Of course, the [tag]basketball[/tag] [tag]half court press[/tag] (1-3-1) this is similar to the 1-3-1 [tag]full court press[/tag], but it does have a few additional features. One of the best features is the ability to disguise this press as a 1-3-1 zone defense. Here are some of the other reasons you should think of running the half court press as opposed to the full court:
• This press has less of a tendency to give up big baskets, but also provides pressure to the opposing ball handler.
• You can integrate this press into your normal defensive set up, and simply alternate when you decide to use the trap.
• It is not as easily broken as the full court press, because it is more compact.
But, it does have weaknesses, as well:
• No backcourt pressure
• If beaten, leaves a 4 on 3
• Players must be quick and disciplined to make it work, or it will get beaten all of the time.
Still, integrated into a 1-3-1 zone defense, this press is widely used by basketball teams at all levels.
Once again, this player draws the responsibility of influencing the dribbler to go one way or another. This is especially important in the half court press, because if they decides to go up the middle, then there may be a gaping hole left there because players are missing – trying to set up the trap.
The 1 man is the key to getting this press to work. They must use their quickness and agility, and their deceptiveness to try to coax the opposition ball handler in the direction the want them to go.
2 and 4 man
These players need to be on their toes in order to make this press work. Unlike the full court press, where it takes time to develop, this press must be put on immediately once the ball has reached the front court. If the 1 man is doing his or her job, then the 2 man should have no problem sealing off the sideline, preventing a drive or a pass.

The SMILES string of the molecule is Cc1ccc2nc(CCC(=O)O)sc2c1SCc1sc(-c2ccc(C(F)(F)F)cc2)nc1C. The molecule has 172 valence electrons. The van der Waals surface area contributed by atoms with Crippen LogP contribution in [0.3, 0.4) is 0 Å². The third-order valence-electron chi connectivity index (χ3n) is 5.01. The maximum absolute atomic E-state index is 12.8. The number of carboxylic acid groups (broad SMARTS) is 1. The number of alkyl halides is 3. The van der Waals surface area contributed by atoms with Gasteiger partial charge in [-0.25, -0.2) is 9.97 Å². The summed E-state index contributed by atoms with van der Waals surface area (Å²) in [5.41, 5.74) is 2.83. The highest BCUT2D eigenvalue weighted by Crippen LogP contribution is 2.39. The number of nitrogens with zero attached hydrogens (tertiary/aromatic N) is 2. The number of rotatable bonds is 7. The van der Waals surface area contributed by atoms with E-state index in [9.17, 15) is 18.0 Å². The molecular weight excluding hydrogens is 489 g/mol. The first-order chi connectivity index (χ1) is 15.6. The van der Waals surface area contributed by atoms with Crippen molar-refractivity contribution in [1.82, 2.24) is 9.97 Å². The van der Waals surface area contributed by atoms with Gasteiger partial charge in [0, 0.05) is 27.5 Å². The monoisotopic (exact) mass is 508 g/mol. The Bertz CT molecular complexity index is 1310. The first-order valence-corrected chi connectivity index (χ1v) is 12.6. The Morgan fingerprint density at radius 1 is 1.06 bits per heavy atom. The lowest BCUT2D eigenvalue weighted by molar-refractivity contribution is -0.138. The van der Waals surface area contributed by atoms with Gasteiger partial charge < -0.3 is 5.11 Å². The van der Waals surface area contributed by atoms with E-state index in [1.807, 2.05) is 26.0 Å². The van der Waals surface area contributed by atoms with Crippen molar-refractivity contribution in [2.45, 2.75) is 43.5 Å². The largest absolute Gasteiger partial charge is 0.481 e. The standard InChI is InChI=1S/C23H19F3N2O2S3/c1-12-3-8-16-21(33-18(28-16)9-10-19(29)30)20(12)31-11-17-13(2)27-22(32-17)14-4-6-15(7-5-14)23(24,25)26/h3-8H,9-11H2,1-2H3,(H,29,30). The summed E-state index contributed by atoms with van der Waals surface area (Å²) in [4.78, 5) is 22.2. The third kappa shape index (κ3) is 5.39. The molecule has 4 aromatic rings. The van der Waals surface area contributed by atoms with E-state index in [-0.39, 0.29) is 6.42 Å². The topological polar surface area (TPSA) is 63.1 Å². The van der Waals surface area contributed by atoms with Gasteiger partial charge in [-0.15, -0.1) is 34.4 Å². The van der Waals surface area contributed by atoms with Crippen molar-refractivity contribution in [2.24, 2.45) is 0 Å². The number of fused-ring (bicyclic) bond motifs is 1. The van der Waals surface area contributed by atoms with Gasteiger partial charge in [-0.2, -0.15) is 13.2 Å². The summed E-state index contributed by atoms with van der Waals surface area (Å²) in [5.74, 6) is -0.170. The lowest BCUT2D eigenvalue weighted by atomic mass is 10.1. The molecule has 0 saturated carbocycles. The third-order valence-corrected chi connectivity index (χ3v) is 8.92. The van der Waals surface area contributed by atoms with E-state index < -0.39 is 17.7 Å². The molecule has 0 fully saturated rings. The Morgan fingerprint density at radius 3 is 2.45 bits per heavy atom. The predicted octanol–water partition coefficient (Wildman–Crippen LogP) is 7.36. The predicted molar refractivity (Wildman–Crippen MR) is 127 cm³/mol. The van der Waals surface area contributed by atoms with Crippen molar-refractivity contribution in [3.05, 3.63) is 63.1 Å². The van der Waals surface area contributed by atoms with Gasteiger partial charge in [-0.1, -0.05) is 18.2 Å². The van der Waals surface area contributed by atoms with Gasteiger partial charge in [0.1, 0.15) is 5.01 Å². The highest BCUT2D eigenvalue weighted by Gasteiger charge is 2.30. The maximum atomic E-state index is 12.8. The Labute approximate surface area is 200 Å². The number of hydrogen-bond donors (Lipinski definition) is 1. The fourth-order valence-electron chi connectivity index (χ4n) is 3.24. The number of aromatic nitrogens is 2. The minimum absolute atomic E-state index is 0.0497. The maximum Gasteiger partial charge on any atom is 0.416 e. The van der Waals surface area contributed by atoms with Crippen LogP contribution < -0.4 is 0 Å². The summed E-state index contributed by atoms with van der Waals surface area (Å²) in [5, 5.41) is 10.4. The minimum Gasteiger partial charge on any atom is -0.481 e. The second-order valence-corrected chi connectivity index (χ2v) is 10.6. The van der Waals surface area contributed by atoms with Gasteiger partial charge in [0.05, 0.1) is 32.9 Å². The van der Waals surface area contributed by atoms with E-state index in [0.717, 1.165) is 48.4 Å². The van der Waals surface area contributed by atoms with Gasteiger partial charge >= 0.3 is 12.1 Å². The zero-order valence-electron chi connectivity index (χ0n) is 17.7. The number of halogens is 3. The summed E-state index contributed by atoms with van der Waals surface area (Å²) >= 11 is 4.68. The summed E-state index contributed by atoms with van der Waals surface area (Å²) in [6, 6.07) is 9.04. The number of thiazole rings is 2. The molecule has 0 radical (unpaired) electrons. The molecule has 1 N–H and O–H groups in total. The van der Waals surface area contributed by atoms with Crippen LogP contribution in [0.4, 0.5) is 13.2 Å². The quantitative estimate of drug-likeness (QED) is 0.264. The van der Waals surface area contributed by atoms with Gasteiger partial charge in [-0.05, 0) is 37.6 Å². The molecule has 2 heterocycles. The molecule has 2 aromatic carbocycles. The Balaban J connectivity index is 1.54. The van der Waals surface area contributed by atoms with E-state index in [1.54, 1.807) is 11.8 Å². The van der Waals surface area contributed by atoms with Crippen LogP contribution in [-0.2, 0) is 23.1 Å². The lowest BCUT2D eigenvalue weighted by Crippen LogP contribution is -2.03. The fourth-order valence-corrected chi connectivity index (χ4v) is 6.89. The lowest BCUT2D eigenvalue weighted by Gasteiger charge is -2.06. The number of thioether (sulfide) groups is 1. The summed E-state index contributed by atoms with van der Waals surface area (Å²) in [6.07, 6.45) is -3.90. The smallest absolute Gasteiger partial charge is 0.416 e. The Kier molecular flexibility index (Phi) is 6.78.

These players have to be quick and they have to be able to read the play. They don’t want to give away the press by setting themselves up too quickly, but they do need to be in the right place at the right time to double team the ball handler.
This is the center fielder once again in this press. When the press is at the top of the front court, the 3 man simply stays at home waiting for a pass that might try and go to one of the corners. In the half court press, the 3 man’s job is fairly straightforward – intercept passes.
The 5 man has a unique responsibility, not initially, but once the half court press reaches it second stage, they will be called upon to trap down low on the perimeter. When the first press is being attempted, they may want to cheat to the side of the press, in order to cover the pass that may go down low.
You will see the role of the 5 man in the diagrams following.
The first part of the trap is self-explanatory:
• The 1 man influences the ball carrier to go to one side or the other (preferably the weak hand side) and then sets the court side of the trap.
• The 2 man waits until the dribbler is in the corner (depicted by the dotted line) in order to spring the trap. It should be quick and decisive so it either forces an error in dribbling, or it forces a bad pass.
• The 3 man will be waiting in the center to intercept a pass that might be made through the center of the court. They should also watch the offside back corner to make sure no one gets through.
• The 4 man moves up to cover the pass back to the other guard, or small forward. This will often be the pass that the double-teamed ball handler will make
• The 5 man cheats to the side of the trap, waiting for a pass down low.
If a pass is made to the low man on the perimeter, the press will shift into the second trap shown in the diagram below.
The transition is simple: 2 and 5 execute the trap, 3 covers the center pass, 4 covers the basket, and 1 covers the pass back to the perimeter.